Maryland Court Rules in Favor of Local Riverkeepers and Rejects Weak Montgomery County Stormwater Permit - Waterkeeper

Maryland Court Rules in Favor of Local Riverkeepers and Rejects Weak Montgomery County Stormwater Permit

By: Waterkeeper Alliance

On April 2, the Maryland Court of Special Appeals ruled against the Maryland Department of Environment (MDE) and sent the flawed stormwater permit for Montgomery County back to the state’s environmental regulators, citing a laundry list of legal and factual shortcomings that violated state and federal law. The court’s April 2 order upholds a 2013 lower court ruling that agreed with Potomac, Anacostia and Patuxent Riverkeepers and other environmental petitioners, finding that the 2010 permit failed to set clear benchmarks for reducing urban stormwater pollution and failed to provide meaningful public participation as the permit was developed. Instead of revising the permit, MDE appealed the court’s ruling, leading to the April 2 decision. The environmental petitioners include Friends of the Earth and Waterkeeper Alliance, who are both represented by Earthjustice in this case.

In this latest ruling, the state’s midlevel appellate court reiterated a number of fatal flaws: complete lack of enforceable, verifiable requirements to reduce stormwater pollution, no specific standards for complying with the overall Chesapeake Bay pollution limits set by EPA, inadequate requirements for monitoring and reporting stormwater reduction measures during the five year permit term, and a complete failure to issue a permit with enough detail for the public to meaningfully comment.

“This legal victory sends a clear message to Maryland regulators and county officials – they must work together to write a new permit that clearly describes how and when the County is going to take action to reduce stormwater pollution fouling our local rivers and Chesapeake Bay,” said Phillip Musegaas, Legal Director of Potomac Riverkeeper Network. “In order to actually improve water quality, the state should require strict monitoring and reporting to verify that actions taken by the County are working to remove trash and toxins during the five year permit term, not at some unknown time in the future. Citizens in Montgomery County who have spent their time and money installing practices on their property to reduce their own stormwater deserve to understand how their work is being counted and who else is going to join them.”

Urban stormwater pollution is one of the largest contributors to water pollution in the Washington, D.C. metro area. Many of the waterways in Montgomery County are so highly polluted by fecal bacteria, toxics, trash, sediment, nitrogen and phosphorus that they fail to meet Maryland’s legal standards for water quality. The Anacostia River, Potomac River, Rock Creek, Cabin John Creek, Seneca Creek and Lower Monocacy River have all been identified as “impaired” by a variety of pollutants, meaning they do not meet Maryland water quality standards for protection of aquatic wildlife, human contact, nor recreational uses such as boating and kayaking.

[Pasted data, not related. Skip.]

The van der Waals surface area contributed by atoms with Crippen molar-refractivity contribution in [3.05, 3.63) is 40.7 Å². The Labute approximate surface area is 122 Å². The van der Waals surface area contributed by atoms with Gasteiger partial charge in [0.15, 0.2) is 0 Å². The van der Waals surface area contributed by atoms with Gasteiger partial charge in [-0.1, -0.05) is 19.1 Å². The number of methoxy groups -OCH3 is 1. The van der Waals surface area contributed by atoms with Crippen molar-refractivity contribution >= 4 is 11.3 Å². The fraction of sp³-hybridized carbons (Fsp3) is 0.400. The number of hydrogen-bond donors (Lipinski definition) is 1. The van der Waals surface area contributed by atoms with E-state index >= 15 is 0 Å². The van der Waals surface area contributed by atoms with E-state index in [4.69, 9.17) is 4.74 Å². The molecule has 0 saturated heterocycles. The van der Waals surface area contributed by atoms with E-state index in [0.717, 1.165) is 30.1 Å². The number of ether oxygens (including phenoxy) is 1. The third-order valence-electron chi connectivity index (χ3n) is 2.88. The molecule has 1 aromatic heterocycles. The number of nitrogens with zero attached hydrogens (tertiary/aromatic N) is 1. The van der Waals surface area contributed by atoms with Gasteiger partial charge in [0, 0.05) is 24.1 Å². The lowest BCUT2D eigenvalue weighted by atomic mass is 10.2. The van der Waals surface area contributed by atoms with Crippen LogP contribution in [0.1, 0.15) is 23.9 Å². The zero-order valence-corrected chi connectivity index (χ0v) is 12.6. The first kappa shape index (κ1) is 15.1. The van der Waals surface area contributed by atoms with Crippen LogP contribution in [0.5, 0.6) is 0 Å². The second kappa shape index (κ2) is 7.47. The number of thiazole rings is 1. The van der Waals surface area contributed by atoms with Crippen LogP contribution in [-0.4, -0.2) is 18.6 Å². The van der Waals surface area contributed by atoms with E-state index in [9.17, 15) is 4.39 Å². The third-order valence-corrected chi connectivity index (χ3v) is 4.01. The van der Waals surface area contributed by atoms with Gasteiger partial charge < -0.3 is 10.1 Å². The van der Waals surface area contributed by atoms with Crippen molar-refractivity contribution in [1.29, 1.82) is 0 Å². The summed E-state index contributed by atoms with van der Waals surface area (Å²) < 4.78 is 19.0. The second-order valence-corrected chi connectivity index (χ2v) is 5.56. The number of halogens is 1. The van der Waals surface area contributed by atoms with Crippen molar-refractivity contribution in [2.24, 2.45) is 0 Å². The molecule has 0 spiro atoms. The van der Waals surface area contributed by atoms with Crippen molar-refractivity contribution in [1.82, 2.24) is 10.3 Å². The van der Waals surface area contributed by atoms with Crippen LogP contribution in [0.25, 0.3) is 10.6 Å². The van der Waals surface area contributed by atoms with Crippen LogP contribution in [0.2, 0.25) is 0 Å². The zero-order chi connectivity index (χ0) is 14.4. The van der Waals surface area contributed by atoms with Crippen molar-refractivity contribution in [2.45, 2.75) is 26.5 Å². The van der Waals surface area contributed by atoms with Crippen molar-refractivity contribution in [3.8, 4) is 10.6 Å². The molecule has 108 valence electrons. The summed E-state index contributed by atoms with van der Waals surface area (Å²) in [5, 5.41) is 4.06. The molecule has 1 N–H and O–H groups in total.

“Sooner or later the State of Maryland will realize that they need to update their approach to stormwater permitting,” said Mike Bolinder, Anacostia Riverkeeper. “States can’t simply say they’re going to do better- they need to actually measure improvements and include public participation in the process as a matter of environmental justice.”

“This ruling is a decisive win for citizens’ vigilance in the face of regulatory laxness, and reaffirms the fact that engaged citizens help make better laws and build better outcomes for cleaning up our waterways,” said Fred Tutman, Patuxent Riverkeeper. “River advocates on the Patuxent have a long and illustrious history of using the courts in order to get the government to zealously do its job of regulating and protecting our water.”

MDE must issue a stormwater permit to the County (called an “MS4” permit) that spells out in detail how and when the County will implement practices to capture and filter stormwater before it enters the storm sewer system and flows into the Potomac, Anacostia and Patuxent Rivers and Chesapeake Bay.

“For far too long, our nation’s waters have been inundated with pollution from uncontrolled stormwater discharges,” said Kelly Foster, Senior Attorney at Waterkeeper Alliance. “This ruling demonstrates that the states are required to control stormwater pollution through Clean Water Act permits that contain enforceable and verifiable pollution limits.”


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The Potomac Riverkeeper Network is a non-profit organization with three regional branches: the Potomac River, the Upper Potomac River and the Shenandoah River. Our mission is to protect the public’s right to clean water in our rivers and streams. We stop pollution to promote safe drinking water, protect healthy habitats, and enhance public use and enjoyment. Visit us at